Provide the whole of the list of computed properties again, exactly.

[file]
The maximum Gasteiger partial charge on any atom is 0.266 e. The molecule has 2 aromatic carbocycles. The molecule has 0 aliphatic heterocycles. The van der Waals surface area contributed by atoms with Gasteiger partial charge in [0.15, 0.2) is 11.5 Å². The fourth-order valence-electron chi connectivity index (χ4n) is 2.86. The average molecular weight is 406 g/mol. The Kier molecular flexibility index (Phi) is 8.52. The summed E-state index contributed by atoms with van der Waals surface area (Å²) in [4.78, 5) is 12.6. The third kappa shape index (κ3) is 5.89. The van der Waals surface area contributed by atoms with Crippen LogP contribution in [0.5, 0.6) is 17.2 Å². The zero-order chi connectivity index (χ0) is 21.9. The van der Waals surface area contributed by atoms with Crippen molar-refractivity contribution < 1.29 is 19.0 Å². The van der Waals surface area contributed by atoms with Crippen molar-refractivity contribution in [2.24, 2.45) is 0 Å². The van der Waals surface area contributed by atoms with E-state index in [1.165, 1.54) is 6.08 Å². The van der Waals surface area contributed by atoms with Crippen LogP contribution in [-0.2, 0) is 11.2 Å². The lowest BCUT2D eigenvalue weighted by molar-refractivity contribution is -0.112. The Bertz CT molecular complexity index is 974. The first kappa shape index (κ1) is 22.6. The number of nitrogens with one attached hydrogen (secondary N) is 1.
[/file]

The maximum Gasteiger partial charge on any atom is 0.266 e. The molecule has 2 aromatic carbocycles. The molecule has 0 aliphatic heterocycles. The van der Waals surface area contributed by atoms with Gasteiger partial charge in [0.15, 0.2) is 11.5 Å². The fourth-order valence-electron chi connectivity index (χ4n) is 2.86. The average molecular weight is 406 g/mol. The Kier molecular flexibility index (Phi) is 8.52. The summed E-state index contributed by atoms with van der Waals surface area (Å²) in [4.78, 5) is 12.6. The third kappa shape index (κ3) is 5.89. The van der Waals surface area contributed by atoms with Crippen LogP contribution in [0.5, 0.6) is 17.2 Å². The zero-order chi connectivity index (χ0) is 21.9. The van der Waals surface area contributed by atoms with Crippen molar-refractivity contribution < 1.29 is 19.0 Å². The van der Waals surface area contributed by atoms with Crippen molar-refractivity contribution in [2.24, 2.45) is 0 Å². The van der Waals surface area contributed by atoms with E-state index in [1.165, 1.54) is 6.08 Å². The van der Waals surface area contributed by atoms with Crippen LogP contribution in [-0.2, 0) is 11.2 Å². The lowest BCUT2D eigenvalue weighted by molar-refractivity contribution is -0.112. The Bertz CT molecular complexity index is 974. The first kappa shape index (κ1) is 22.6. The number of nitrogens with one attached hydrogen (secondary N) is 1.